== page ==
The language enthralled her; its cadence, the rise and fall of the consonants resonating against the vowels and weaving itself into meaning. She listened and learned of tenses and persons and conjugations. Oh, the endless conjugations. Later she studied and watched her eyes constantly taking in the new movements and meaning, her mind assigning words and rhythms, affect and intonation to the language spoken from the hands.The above is just a small excerpt into how I think about languages. I've always loved writing, language, linguistics and everything involved in them. In high school I was enamored with Tolkien and tried creating my own Elvish-esque language. Later, I would take five years of Spanish in a four year time to better understand the intricacies of the language. When I attended the National Technical Institute for the Deaf (NTID) in 2004, I knew I wanted to be a sign language interpreter. To be completely honest, I was already working as an interpreter, I just really wanted the degree and the letters after my name. I harbored high hopes of going on to get my Master's and perhaps a Ph.D. in linguistics. Words have been a part of my life ever since I can remember and for a fun fact, I didn't speak until I was almost three. (If you ask anyone who knows me in real life, they'll say I've been making it up ever since.)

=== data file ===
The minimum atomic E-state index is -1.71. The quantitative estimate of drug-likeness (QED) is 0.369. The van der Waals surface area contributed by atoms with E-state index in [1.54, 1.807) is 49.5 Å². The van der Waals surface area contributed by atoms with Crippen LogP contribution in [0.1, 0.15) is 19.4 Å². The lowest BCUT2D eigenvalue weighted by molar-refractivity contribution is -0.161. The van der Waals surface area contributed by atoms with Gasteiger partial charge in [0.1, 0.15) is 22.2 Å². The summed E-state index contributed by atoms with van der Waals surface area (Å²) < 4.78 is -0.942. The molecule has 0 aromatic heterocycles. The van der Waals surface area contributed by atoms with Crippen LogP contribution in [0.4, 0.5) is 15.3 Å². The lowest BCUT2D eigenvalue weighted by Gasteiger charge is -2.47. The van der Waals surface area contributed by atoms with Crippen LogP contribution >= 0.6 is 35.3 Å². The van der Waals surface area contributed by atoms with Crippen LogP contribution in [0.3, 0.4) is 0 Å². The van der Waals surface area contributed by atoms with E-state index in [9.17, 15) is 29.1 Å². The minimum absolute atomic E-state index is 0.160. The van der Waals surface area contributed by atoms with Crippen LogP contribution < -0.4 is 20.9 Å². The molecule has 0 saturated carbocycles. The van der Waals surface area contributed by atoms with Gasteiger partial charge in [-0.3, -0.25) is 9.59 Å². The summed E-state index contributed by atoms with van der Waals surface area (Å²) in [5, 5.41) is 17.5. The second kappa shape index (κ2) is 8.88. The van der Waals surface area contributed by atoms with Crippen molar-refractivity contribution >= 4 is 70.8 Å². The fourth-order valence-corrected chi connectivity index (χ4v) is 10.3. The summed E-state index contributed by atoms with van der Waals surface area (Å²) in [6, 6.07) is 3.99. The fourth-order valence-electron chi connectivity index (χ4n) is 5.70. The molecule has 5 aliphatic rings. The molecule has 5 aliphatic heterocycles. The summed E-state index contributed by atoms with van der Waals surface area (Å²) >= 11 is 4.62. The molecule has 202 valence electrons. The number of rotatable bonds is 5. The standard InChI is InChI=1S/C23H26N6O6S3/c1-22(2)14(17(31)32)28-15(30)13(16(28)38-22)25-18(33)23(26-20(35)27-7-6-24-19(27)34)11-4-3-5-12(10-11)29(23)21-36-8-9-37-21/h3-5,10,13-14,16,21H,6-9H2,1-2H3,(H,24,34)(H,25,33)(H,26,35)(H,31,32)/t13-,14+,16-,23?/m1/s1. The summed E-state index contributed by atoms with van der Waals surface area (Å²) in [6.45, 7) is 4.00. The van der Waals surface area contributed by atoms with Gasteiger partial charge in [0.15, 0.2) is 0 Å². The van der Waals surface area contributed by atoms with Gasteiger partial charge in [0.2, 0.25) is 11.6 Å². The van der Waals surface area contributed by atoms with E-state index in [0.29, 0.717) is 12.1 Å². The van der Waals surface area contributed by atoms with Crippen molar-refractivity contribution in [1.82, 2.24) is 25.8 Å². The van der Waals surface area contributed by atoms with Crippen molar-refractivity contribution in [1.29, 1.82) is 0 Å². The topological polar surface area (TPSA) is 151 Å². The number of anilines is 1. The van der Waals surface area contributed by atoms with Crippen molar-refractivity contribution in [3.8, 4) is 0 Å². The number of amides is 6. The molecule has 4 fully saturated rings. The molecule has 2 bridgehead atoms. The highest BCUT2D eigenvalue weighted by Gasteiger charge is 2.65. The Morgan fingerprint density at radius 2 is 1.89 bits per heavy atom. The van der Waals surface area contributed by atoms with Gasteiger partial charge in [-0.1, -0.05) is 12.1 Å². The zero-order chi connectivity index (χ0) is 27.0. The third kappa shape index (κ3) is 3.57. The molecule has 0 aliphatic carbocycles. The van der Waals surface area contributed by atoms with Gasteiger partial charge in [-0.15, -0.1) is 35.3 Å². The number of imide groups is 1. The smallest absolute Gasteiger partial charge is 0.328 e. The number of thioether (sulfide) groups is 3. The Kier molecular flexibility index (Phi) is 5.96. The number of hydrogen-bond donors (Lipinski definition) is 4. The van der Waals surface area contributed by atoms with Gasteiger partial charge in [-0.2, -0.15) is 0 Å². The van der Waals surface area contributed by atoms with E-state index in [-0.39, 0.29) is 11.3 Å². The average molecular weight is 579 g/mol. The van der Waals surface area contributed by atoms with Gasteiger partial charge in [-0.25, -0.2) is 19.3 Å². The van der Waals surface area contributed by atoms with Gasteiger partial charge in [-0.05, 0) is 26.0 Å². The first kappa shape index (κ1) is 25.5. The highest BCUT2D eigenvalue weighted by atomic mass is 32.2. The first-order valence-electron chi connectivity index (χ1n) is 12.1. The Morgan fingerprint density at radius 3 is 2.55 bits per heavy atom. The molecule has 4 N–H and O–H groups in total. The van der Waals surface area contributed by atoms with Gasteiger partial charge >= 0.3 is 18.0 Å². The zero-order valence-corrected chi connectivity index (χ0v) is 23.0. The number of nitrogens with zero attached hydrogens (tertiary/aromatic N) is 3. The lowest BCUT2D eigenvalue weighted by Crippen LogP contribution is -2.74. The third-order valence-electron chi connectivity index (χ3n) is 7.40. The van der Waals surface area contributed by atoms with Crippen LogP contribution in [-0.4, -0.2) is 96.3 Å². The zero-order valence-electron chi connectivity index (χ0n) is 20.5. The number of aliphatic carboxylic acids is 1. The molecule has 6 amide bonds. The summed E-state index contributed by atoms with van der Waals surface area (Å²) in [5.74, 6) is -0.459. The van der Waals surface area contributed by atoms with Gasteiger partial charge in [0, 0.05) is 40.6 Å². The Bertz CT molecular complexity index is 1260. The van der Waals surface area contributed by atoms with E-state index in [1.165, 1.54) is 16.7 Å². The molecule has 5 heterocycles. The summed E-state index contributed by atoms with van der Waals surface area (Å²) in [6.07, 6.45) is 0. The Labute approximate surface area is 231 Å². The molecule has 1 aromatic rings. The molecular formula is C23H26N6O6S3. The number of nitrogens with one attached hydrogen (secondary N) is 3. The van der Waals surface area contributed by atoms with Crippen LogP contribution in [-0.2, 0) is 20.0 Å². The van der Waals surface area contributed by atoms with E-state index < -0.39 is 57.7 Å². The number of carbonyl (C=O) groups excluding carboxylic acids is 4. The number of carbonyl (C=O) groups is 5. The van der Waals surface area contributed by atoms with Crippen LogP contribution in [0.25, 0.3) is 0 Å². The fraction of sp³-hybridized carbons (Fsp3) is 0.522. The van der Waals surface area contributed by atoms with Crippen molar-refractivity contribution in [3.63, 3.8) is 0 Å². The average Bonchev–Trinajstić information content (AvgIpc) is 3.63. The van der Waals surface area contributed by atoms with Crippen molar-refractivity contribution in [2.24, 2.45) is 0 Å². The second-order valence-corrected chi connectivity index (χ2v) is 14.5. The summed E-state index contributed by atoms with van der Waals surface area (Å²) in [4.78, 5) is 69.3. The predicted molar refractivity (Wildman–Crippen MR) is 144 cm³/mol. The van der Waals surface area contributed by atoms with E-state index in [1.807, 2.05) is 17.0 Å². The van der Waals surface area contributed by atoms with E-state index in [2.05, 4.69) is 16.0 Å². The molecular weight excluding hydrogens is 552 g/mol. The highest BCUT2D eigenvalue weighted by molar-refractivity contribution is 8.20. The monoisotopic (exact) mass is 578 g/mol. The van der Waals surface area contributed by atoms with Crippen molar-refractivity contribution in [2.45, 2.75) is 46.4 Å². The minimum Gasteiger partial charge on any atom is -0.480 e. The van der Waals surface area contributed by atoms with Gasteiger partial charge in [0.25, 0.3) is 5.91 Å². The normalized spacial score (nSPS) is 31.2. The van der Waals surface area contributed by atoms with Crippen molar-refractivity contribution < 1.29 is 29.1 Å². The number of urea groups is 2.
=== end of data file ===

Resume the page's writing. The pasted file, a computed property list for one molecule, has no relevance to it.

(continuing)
After one year, my time at NTID came to a screeching halt. I was pregnant. Not the cutesy, "I'm expecting" pregnancy of a happily married woman, but the "Oh crap, I'm pregnant" of an unmarried college student with higher hopes for herself. To say I was devastated would be an understatement. I know, I know, if you partake of certain activities, pregnancy can happen. I probably should not have been surprised, but I was. I spent the last part of my year at NTID alternating between laying in my bed wishing I would die and leaning over the toilet wishing I would die. Other than that, I don't remember much.
Fast forward twelve weeks. I got married. My veil and dress were vintage-looking. I wore Reef sandals instead of dress shoes. My ring cost $98. I cried for about an hour on the way to my honeymoon. I don't remember much about that time. We had a reception for friends and family a few weeks later, but that is a story for another time.
And that's where I'm leaving you...hanging. Come back soon for installment number 2 :-)